Pymol was used to produce all structural representations. Hydrogen bonds (excluding water-mediated bonds), were calculated using Lig_contact and CONTACT (28). Superpositions were conducted using MUSTANG (17). CCP4MG was used to produce electrostatic diagrams in (Fig. 3) (37). The coordinates and structure factors are available from the Protein Data Bank (3KQX; 3KQZ; 3KR4; 3KR5). Raw data and images are available from TARDIS (www.tardis.edu.au)(38).

Supplementary Material

Supporting Information:

Acknowledgments.

We thank the Monash University Protein Production Unit, Noelene Quinsey and Nikolaos Sotirellis for technical assistance with the production of the PfA-M17 enzyme. J.C.W. is an Australian Research Council Federation Fellow and a National Health and Medical Research Council (NHMRC) Honorary Principal Research Fellow. A.M.B. is an NHMRC Senior Research Fellow. D.L.G. is an NHMRC Career Development Award recipient. We thank the National Health and Medical Research Council and the Australian Research Council for funding support. We thank the Australian synchrotron for beamtime and for technical assistance.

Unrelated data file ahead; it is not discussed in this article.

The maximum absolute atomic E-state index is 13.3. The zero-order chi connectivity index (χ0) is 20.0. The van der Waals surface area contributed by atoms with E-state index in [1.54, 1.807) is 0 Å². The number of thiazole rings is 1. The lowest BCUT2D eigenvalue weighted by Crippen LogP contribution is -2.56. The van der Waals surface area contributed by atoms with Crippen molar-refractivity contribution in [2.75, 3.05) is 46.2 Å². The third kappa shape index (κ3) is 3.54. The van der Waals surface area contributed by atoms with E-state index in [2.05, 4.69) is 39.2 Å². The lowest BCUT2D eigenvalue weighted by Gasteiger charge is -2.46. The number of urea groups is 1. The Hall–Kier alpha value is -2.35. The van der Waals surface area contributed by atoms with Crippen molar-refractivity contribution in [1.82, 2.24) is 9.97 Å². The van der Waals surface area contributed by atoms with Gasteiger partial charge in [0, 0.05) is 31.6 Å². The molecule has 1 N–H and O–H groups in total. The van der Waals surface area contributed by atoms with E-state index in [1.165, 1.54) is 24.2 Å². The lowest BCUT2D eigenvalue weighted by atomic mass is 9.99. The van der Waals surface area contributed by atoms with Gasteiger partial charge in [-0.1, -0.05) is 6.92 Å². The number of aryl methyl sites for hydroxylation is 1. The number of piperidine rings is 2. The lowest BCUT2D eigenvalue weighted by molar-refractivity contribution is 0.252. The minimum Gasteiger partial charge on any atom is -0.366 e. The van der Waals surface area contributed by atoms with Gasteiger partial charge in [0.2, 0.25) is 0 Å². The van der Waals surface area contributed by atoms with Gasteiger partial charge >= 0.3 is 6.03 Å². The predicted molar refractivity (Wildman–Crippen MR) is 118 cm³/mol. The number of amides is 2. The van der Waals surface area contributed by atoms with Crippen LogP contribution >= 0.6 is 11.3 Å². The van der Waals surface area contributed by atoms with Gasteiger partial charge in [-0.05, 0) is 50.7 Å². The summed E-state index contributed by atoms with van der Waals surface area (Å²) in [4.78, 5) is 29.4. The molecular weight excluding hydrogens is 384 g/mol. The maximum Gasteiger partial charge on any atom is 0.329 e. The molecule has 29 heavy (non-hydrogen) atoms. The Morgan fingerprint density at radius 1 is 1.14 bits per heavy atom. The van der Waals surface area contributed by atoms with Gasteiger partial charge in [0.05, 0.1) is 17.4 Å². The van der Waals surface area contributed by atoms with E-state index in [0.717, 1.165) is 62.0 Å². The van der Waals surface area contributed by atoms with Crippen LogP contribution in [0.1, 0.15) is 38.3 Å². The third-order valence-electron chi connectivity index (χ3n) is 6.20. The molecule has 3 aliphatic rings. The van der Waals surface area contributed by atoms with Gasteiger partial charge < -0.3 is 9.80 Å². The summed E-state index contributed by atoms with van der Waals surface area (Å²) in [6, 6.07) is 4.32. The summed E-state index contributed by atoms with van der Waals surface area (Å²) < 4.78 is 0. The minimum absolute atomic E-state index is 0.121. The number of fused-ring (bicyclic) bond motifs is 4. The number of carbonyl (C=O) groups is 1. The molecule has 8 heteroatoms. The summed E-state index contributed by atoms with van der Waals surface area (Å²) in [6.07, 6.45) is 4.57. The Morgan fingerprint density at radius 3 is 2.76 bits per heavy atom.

Footnotes

The authors declare no conflict of interest.

This article is a PNAS Direct Submission.

This article contains supporting information online at www.pnas.org/cgi/content/full/0911813107/DCSupplemental.